The Covid-19 pandemic has made the longstanding talent scarcity problem even more acute. In manufacturing, for example, the problem is reaching a crisis point, with most organisations that manufacture goods struggling to resource their operations. Across multiple geographies and sectors, increasing demand is creating vacancies that talent acquisition teams simply can’t fill – on both the permanent and contingent workforce.
This high demand/low supply dynamic is creating a candidates’ market, as individuals with highly sought skills enjoy more choice than ever before about who they work for. The result? Rising wage inflation and a worrying trend of desperate employers offering attractive incentives to secure available candidates.
But these financial incentives, or “golden hellos”, are clearly an unsustainable, short-term fix for what is a chronic issue. From a retention point of view, they’re also likely to be counterproductive. Workers who accept a role purely on the promise of a one-off financial boost are likely to move on to the next highest bidder at the first available opportunity.
So what should employers be doing instead to attract and retain the people they need in such a sparse and competitive market for talent?
First, organisations must develop compelling talent acquisition strategies that are based on far more than financial rewards. The starting point for this employer value proposition, or EVP, is one simple question: why should an in-demand candidate choose to work for us instead of the competition?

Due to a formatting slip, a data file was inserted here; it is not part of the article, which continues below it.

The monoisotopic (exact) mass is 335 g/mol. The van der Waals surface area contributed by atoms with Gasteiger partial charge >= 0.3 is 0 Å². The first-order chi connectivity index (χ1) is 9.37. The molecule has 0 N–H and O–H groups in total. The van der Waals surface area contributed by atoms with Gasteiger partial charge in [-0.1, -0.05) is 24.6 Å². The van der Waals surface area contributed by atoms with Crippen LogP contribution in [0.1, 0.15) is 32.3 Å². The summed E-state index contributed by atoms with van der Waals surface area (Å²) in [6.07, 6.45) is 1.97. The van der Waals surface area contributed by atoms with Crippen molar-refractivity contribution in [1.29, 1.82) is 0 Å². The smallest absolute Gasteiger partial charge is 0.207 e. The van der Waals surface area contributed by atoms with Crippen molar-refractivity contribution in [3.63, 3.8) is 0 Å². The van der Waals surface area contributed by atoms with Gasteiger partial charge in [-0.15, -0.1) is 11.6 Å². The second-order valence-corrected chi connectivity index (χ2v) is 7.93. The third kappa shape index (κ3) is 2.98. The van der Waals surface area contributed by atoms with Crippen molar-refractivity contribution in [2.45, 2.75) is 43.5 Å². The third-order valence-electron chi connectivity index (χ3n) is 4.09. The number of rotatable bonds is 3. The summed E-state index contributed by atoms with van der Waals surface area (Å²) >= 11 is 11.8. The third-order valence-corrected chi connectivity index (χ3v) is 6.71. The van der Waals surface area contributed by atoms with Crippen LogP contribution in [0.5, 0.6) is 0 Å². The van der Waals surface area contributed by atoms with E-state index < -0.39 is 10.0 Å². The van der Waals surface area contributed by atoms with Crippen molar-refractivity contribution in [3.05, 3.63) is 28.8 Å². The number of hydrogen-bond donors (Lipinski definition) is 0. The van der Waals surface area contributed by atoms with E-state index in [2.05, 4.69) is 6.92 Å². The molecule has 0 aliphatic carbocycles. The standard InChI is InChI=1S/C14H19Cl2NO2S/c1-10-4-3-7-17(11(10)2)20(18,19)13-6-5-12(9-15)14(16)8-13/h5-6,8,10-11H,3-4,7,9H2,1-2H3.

The answers will differ for contingent and permanent workers but, in both instances, they will incorporate elements such as your corporate values; learning, development and progression opportunities; flexible working arrangements; your technology stack; opportunities to do meaningful work; and your approach to collaboration and line management. An important step for many organisations right now is to recognise that contingent workers value these things just as much as their permanent counterparts do – and that both are equally scarce right now.
The second part of an effective attraction and retention strategy is finding the right route to market. While talent scarcity is very real, it’s also true that many organisations could combat this to some extent by broadening their horizons – both in terms of who they want to attract, and how they do it.
A tight market for talent can often be eased with relatively simple measures. Modifying pre-employment screening processes, for example, can open a wider pool of talent. Suppliers that specialise in recruiting historically overlooked segments of the workforce – talented mothers looking to return to work, minority groups, former members of the armed forces, people with past convictions – can also help organisations find the talented people they need in places they hadn’t previously thought to look.
These steps can be truly transformative when taken in partnership with an experienced workforce solutions provider. By leveraging that provider’s access to a supply chain of specialist recruiters and technology to unlock overlooked talent, and expertise in designing and implementing compelling EVPs for both permanent and contingent workers, organisations can start to overcome the challenges of talent scarcity – and perhaps find that talent isn’t quite as scarce as they imagined.